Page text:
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“For I am not seeking my own good but the good of many, so that they may be saved. Follow my example, as I follow the example of Christ” (1 Corinthians 10:33—11:1).

Most Christian leaders agree their main priority—maybe their top priority—is seeing lost people saved.

And too many Christian leaders think the inadequacies of others—immature leaders, uncommitted church members—are the main reason their congregations aren’t reaching that goal.

But in my study of scripture this week I was struck with a truth that should have been obvious to me. I was reading 1 Corinthians and meditating on Paul’s claim, quoted above: “I am not seeking my own good but the good of many, so that they may be saved.” And here’s what hit me: The first step toward seeing others saved rests with me and how I view myself. When I am selfless, many will be saved. Others finding salvation begins with my selflessness. And that’s something I can fix without waiting for or depending on anyone else.

The fact is that selflessness always precedes salvation:


 1. You must be selfless to save others.

The savior always runs toward the danger without stopping to guarantee his own safety. He charges into the burning building to save the frantic child. He jumps into the river to rescue the drowning boater. He steps in front of the shooter to protect the threatened crowd.

To save others, you must be willing to lay down your own life. Without your selflessness, others will perish.

 2. You must be selfless to give Jesus to others.

What we tell church members is true for leaders too. Your own preferences should not be your first concern. The last thing you should ask is, “Do I like this?” Instead, the real issue is, “Will this help others find Jesus?”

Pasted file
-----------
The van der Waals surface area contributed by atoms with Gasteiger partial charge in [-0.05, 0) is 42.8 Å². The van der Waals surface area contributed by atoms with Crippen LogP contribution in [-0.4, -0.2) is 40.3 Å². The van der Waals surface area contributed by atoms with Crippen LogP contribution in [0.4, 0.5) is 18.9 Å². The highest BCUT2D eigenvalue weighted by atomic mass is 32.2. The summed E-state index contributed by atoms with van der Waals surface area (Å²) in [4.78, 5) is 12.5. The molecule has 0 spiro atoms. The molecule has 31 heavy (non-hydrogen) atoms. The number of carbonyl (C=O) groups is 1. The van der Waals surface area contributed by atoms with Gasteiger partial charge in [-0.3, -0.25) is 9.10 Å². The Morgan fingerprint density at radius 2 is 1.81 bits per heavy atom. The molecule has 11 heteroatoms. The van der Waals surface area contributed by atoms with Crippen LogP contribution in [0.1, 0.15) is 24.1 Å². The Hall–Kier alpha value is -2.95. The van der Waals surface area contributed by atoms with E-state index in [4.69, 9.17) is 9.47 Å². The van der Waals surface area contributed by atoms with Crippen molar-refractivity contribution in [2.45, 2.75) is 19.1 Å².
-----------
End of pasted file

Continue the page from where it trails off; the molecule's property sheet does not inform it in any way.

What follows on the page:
A couple years ago, legendary church builder Ben Merold, at 80 years old, said in a sermon, “You must be willing to put up with stuff you don’t like in order to reach people who aren’t like you.” I talked with him later, and he joked, “I’m still not sure I like the Gaithers!” Then he added, in all seriousness, “My last 15 years in located ministry, I didn’t like anything we did.” And in all those years the church where he preached grew, and many lost people were saved.


3. You must be selfless to receive Jesus.

There’s no such thing as a selfish salvation. Receiving Jesus is all about surrendering everything to his control. I’m guessing Paul urged the Romans to present their bodies as living sacrifices (Romans 12:1) because he knew this kind of selflessness is a daily challenge.

That’s the spirit behind his admonition to “follow my example, as I follow the example of Christ” (1 Corinthians 11:1). There was no ego in this, but just the opposite. He was saying, “It’s not about me. It’s about Jesus. To the degree that I selflessly imitate Jesus with my decisions and actions and words, you do the same.”

Leaders who have learned the secret of selflessness are intent on leading others to become disciples of Jesus, not disciples of themselves. They constantly evaluate their own motives and attitudes and lifestyles in the light of what Jesus taught and demonstrated. As they learn to selflessly follow him, they’re prepared to show others how to do the same.

 Meditating on this Scripture has led me to realize the areas of my life where I’m still selfish. Where could you be more selfless? How would those decisions make you more able to point others to Jesus?